When we decided to go to Ephesus, we had another day in the area to explore. Most of the surrounding area is full of ancient ruins (Didyma, Miletus, Priene, etc.), but after Ephesus we were a bit "ruined" out. There are some beaches in the area but it wasn't quite hot enough for that. Last time I was Turkey I saw the natural wonder of Cappadocia, so I thought it would be fun if there was another place like that we could visit. As I began to expand my search of the area, I discovered Pamukkale. While not super close--it was about a 3 hour drive--it seemed like it could be pretty amazing. We did read some mixed reviews noting that it was not the natural wonder it used to be after having become a larger tourist attraction, but our hosts told us that they had guests who had gone recently and loved it, saying it was in better shape because there had been a lot of rain recently. We decided a nice drive along the Turkish countryside would be nice anyway, and decided to go for it.

First off, the drive was lovely. There is some farmland, some more desert-like area, and lots of cute roadside diners (if they have diners in Turkey) and stands selling produce and olives. My favorite was the homemade brined olives packaged in water bottles. They also sold raw olives, not something you can really find in the U.S.! Naturally, we stopped for a snack (gözleme) and I bought a few fresh figs as well.

After the long drive, when you finally see the hulk of Pamukkale in front of you it is somewhat shocking: it looks like a snow-covered slope, about the size of an intermediate ski trail. But then you see incredibly clear-blue water trickling down it into a gorgeous lake. Pamukkale, which means "cotton castle" in Turkish.

It is made up of travertines, which are created from mineral-rich hot springs bubbling all around and depositing calcium carbonate, which starts as a soft jelly but eventually hardens. Luckily, they have begun making people remove their shoes to protect the travertines now so they are in much better shape than they used to be. I was afraid the travertines would be pointy or scratch to walk on but they actually feel quite smooth, but not slippery. And the beautiful clear water that is flowing everywhere is nice and warm.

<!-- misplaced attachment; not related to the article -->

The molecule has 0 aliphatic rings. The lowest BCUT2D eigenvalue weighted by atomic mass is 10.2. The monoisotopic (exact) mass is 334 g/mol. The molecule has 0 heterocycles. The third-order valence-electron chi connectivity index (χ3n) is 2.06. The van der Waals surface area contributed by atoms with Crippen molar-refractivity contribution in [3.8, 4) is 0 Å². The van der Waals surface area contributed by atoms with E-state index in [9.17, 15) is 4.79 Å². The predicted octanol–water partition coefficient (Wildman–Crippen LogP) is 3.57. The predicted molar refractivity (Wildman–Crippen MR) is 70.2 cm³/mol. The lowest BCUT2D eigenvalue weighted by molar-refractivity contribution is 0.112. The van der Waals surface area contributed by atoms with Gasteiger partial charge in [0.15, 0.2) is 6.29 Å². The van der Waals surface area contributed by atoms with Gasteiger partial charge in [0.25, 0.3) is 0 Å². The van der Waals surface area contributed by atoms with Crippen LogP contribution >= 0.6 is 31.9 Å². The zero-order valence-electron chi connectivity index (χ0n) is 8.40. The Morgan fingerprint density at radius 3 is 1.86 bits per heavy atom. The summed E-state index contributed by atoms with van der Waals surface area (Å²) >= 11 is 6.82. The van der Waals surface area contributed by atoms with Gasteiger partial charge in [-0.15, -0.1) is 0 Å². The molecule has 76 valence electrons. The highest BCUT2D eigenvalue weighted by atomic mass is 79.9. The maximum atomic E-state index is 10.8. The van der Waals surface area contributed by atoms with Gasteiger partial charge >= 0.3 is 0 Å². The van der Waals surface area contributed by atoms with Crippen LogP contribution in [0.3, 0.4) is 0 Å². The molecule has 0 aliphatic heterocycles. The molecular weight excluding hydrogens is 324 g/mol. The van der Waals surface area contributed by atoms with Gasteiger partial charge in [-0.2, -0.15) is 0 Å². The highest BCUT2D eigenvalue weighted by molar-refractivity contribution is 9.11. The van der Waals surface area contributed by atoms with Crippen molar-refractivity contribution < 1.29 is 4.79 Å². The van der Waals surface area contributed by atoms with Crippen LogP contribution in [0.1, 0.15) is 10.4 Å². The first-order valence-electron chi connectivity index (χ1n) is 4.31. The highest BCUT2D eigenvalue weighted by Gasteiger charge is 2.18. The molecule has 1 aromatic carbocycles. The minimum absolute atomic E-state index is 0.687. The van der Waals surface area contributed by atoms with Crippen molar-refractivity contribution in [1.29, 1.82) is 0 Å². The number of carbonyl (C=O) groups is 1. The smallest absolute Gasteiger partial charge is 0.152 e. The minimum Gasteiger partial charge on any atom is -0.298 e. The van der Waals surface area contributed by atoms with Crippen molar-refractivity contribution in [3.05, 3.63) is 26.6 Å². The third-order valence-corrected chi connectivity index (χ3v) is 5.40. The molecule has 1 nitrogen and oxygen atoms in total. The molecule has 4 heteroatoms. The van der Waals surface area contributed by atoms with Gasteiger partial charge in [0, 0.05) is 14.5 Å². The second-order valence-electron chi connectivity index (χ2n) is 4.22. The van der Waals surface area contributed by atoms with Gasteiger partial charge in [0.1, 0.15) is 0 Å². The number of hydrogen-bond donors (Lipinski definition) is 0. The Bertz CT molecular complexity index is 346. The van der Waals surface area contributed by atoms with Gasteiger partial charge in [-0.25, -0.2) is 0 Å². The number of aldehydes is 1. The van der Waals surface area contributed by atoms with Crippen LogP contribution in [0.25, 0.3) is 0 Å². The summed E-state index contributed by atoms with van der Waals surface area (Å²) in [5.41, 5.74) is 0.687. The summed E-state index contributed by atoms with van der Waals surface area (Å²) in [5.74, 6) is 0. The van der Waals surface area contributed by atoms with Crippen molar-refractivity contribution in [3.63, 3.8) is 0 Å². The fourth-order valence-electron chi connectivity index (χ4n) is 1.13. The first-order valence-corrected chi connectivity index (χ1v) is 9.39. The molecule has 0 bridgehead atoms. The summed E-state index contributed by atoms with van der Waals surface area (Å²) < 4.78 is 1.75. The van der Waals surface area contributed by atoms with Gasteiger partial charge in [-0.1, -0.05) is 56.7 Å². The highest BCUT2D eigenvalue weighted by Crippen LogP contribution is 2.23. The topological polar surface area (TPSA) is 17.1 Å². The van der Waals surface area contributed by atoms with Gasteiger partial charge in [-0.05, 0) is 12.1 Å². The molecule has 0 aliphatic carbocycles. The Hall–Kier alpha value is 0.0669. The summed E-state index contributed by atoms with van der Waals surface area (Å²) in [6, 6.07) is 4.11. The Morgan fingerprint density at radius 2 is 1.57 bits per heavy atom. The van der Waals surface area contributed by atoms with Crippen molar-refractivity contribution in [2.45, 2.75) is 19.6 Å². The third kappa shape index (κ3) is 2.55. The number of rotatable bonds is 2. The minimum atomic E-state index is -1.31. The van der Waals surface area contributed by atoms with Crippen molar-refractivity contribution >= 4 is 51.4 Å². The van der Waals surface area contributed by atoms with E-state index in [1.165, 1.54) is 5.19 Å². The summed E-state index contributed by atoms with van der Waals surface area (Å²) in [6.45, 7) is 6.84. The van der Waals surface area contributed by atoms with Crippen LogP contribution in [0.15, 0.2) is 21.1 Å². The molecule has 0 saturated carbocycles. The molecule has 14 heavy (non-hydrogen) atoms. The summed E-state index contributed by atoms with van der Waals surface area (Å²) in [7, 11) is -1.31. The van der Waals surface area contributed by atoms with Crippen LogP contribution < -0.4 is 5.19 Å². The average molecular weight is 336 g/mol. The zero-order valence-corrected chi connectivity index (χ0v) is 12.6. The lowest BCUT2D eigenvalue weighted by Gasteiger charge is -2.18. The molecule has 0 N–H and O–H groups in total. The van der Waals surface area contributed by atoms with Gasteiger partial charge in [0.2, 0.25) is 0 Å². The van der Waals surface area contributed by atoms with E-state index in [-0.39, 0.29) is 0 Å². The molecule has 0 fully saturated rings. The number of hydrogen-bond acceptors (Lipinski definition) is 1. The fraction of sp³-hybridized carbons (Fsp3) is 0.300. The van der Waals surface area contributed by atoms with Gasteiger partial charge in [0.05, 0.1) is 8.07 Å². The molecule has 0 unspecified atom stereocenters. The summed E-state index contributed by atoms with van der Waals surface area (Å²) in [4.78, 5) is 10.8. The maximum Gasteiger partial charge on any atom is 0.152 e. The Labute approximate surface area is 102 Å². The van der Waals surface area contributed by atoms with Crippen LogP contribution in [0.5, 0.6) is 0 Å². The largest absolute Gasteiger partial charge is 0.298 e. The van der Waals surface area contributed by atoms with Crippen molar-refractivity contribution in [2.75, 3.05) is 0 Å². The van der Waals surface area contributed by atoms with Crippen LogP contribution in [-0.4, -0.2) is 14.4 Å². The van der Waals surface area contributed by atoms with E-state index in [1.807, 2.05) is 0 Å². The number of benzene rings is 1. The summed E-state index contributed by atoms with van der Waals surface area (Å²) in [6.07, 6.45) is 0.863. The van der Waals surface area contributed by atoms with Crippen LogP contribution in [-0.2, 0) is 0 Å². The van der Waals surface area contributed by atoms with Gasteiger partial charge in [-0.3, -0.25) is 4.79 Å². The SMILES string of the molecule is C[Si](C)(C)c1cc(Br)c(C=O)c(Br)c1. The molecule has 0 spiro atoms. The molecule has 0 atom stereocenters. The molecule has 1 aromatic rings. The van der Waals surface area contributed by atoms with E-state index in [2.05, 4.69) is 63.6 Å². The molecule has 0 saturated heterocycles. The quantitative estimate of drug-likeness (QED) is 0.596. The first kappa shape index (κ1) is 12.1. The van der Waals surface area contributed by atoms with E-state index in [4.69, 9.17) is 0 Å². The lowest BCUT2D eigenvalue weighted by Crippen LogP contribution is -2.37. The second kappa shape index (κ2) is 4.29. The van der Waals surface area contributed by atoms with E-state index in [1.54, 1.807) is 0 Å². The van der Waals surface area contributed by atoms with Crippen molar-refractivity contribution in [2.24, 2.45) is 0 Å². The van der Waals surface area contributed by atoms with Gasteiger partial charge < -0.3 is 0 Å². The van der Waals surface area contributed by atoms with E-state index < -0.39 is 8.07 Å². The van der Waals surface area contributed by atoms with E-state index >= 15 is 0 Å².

We were lucky that we started our walk from the bottom. Above Pamukkale are the ancient ruins of Greco-Roman Hierapolis, and many tour buses begin their tours there at the top, allowing the tourists a few minutes to dip their feet in at the top of Pamukkale. So, it was relatively quiet and serene for most of our walk up the hill and we only had to push through some crowds at the very top.

At the top, we wandered around Hierapolis briefly, and then went to find it's famous Cleopatra's Pool, a pool built on hot springs, complete with ancient columns strewn about on the bottom. The pool is a lovely 36-57 °C, and although it was crowded it was still relaxing. We walked back down Pamukkale as the sun started to set.


On our drive home we stopped for another snack and came across actual cotton fields at sunset. Perfect end to a perfect day.

Turkey: Kirazli Köy

When we decided to go to Ephesus, I began to look for places to stay. There are a few surrounding towns with accommodations in the area: Kusadasi, which is on the water and popular with the cruise crowd; Selçuk which is the town where Ephesus is actually located but lacks character; and Şirince, a charming town that is famous for it's fruit wines, and apparently, expensive hotels. After poking around lots of hotel websites I decided to check out AirBnB. For those who have never used it, AirBnB is a site that lets home owners rent out all our part of their homes for as little as one night or as long as they wish. The owners have the power to accept or reject any guest applicant and can decide how much to charge.

On there, I found the adorable and affordable Artists Studio in the village of Kirazli, about 15 minutes away from Ephesus. I liked this option because we would have our own studio, completely separate form the owners' house next door so we would have complete privacy, and at $60 a night it was the cheapest thing I'd seen that wasn't a hostel. Plus, Kirazli looked like a very interesting and traditional village, which was more along the lines of what we were interested in.

As we approached Kirazli (which is accessible by a Dolmus that drives from Selçuk to Kusadasi, but we had rented a car), after driving through it's neighbor-village, Gokcealan, we could hardly contain our excitement. This seemed to be the real deal: a traditional Turkish village complete with stone houses and tractors. Not only is Kirazli a traditional Köy, or village, but it is an organic one at that. All the farms are organic and the village has begun working together to market their cottage industry products of jams, preserves, and oils.

There is a farmer's market every Sunday and a small stand set up everyday (where we bought some homemade pasta that we later cooked in India, which was fabulous), and several excellent restaurants serving traditional village food, like koftë (meatballs), manti (meat-stuffed pasta triangles in a tomato sauce and topped with yogurt), and gözleme (thin pancakes with cheese filling).